OK, perhaps not "needed." Just enjoyed. It was, in fact, a great party, kidding included. Roy Book Binder (or maybe that's "Bookbinder," sole proprietor of Peg Leg Records) joined Michael Cooney in co-MC'ing the evening concerts, in alternation with Gene Shay, the perennial genial legend of Philly folk-radio, whose almost as legendary audience-supplied bad joke marathon will get no space here (Well, OK - here's one, and I'll paraphrase: "This guy runs over a rabbit on the road, and gets out of the car, all upset, because the rabbit's lying there all squished and dead, but he says, "Oh, I can fix that" and he runs back to the car and comes back with a spray-can and sprays the rabbit, which a few minutes later jumps up, shakes itself, and starts waving to all the passing cars. Some guy who's been watching all this says, "How did you do that?" And he shows him the can, which says on it -- are you ready? --- "Restores dead hair in minutes, and establishes permanent wave." OK, remember you insisted. There's these two state troopers right now escorting the guy who gave Gene that joke over the state line, with a stern warning never to return).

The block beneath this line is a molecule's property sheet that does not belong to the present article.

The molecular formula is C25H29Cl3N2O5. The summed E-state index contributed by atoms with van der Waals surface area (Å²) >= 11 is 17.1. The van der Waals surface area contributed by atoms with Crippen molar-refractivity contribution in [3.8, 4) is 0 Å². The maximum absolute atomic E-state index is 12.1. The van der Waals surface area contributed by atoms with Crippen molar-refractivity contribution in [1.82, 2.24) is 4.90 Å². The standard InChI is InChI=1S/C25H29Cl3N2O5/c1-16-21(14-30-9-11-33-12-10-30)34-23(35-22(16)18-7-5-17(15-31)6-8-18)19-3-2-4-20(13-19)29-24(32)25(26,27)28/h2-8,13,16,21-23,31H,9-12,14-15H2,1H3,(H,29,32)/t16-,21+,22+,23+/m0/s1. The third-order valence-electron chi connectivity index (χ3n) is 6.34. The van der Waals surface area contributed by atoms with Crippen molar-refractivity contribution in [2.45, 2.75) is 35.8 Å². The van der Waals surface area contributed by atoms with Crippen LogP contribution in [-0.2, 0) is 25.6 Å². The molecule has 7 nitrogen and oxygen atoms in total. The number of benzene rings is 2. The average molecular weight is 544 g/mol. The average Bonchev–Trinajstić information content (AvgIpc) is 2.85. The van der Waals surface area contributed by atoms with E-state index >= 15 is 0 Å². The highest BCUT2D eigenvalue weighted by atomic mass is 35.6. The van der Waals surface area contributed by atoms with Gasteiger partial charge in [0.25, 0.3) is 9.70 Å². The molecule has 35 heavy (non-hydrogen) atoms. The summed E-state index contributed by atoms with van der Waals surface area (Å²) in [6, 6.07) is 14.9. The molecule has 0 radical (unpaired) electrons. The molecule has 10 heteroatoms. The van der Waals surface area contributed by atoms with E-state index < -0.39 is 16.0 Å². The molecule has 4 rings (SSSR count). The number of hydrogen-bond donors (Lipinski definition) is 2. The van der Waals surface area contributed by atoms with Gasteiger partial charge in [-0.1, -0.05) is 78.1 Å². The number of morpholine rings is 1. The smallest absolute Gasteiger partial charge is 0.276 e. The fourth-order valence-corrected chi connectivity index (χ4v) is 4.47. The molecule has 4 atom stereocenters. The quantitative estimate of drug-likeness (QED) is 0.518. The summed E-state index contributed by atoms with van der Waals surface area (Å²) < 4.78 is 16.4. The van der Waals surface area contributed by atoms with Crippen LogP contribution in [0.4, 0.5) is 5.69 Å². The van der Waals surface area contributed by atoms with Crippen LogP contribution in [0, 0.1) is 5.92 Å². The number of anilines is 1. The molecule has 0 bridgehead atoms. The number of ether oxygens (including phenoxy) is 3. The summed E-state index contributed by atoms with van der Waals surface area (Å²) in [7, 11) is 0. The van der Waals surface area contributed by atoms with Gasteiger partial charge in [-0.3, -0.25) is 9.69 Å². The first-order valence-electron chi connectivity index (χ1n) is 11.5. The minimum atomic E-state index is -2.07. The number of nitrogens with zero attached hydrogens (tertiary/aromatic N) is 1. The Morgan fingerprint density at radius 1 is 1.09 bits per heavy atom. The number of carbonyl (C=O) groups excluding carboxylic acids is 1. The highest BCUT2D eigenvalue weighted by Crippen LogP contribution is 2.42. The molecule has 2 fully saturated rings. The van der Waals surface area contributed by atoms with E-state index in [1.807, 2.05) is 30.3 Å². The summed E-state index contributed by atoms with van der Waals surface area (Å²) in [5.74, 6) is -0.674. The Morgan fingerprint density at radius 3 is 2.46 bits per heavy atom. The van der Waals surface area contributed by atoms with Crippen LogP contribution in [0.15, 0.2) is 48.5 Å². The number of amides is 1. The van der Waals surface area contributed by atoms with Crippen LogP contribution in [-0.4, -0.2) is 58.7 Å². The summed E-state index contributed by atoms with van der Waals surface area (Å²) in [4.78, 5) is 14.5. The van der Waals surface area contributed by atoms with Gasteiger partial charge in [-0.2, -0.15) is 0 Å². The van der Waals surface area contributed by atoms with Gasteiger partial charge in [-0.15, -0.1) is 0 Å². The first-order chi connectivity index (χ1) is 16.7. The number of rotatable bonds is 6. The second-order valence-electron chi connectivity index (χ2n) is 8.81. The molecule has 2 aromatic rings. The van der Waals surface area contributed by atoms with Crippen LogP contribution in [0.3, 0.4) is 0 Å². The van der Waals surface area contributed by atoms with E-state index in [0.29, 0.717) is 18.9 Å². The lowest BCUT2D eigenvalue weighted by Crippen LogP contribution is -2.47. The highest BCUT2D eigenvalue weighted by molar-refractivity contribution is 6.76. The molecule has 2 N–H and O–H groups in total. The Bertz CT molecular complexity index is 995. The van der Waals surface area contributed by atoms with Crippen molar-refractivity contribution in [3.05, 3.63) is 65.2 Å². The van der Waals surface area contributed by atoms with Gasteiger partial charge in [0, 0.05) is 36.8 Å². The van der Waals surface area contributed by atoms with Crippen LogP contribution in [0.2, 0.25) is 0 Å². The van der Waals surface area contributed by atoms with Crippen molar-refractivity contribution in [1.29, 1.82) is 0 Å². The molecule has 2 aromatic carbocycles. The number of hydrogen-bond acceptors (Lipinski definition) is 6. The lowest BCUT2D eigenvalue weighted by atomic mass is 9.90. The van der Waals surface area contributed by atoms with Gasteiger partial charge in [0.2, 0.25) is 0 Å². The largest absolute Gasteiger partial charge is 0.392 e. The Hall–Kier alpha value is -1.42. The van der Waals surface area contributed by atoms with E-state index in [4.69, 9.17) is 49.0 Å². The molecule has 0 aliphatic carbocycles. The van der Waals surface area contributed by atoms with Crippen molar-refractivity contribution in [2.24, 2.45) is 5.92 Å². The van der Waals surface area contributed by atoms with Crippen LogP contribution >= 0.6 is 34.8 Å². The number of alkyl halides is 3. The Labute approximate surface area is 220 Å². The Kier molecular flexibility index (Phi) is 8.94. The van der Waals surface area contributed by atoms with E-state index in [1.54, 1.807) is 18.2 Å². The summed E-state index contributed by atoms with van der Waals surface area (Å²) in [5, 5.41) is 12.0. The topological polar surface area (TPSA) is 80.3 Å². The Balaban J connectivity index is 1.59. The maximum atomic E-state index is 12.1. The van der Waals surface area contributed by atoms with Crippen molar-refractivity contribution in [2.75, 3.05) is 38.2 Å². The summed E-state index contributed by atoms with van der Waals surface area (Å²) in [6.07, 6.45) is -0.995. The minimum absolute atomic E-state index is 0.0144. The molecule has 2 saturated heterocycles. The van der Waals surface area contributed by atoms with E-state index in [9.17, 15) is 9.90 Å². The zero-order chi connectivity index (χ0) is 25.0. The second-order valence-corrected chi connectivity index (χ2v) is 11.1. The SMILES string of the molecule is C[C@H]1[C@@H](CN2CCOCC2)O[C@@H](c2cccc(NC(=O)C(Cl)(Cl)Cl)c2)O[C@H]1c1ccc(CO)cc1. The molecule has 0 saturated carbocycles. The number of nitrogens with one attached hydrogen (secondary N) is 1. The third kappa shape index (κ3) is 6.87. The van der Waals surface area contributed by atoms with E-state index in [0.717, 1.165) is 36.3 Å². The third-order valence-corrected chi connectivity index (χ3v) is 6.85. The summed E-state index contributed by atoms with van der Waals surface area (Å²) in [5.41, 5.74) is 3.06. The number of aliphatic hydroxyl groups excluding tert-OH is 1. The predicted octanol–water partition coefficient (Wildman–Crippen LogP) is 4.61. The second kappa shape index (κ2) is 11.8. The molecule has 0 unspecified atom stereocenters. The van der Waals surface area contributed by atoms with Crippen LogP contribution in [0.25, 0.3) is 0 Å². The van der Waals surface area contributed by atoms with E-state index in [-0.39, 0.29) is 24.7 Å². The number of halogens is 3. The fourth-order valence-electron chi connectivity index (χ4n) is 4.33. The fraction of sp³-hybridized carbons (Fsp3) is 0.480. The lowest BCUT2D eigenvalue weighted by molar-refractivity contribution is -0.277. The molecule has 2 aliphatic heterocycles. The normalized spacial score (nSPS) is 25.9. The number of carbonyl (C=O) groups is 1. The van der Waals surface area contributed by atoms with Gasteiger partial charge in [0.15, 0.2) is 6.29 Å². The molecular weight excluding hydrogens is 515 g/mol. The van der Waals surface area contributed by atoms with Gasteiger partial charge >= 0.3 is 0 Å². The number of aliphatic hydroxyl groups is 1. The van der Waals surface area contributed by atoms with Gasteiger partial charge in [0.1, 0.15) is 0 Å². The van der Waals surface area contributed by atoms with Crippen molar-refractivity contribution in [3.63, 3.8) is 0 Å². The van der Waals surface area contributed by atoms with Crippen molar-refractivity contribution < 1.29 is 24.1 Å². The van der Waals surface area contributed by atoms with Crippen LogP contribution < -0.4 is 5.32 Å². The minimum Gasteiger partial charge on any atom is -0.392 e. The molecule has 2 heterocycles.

Michael Cooney

Anyway: among bird's-nest-bearded Michael Cooney's amazing feats of musical strength was lifting the entire Saturday night hillside into a version of "Out To The Ball Game Take Me" that got them singing happily along once they caught on to where to start (I will not repeat Gene Shay's story of the Queen of England's visit to a hospital ward full of glottal-stop-swallowing patients), topped - if topped - by The Amazing Roy BookBinderbinder's extended extemporaneous version of "Amazing Grace and Sideshow Sam" ("Just think - she had an IQ so high she coulda been the first Tattooed Lady US President") during the lengthy set up for Judy Collins' show-closing set, the following night. With sidekicks like these, Gene's amiable amble thro his MC duties was just made to look even easier than he makes it look, year after year

Roy Bookbinder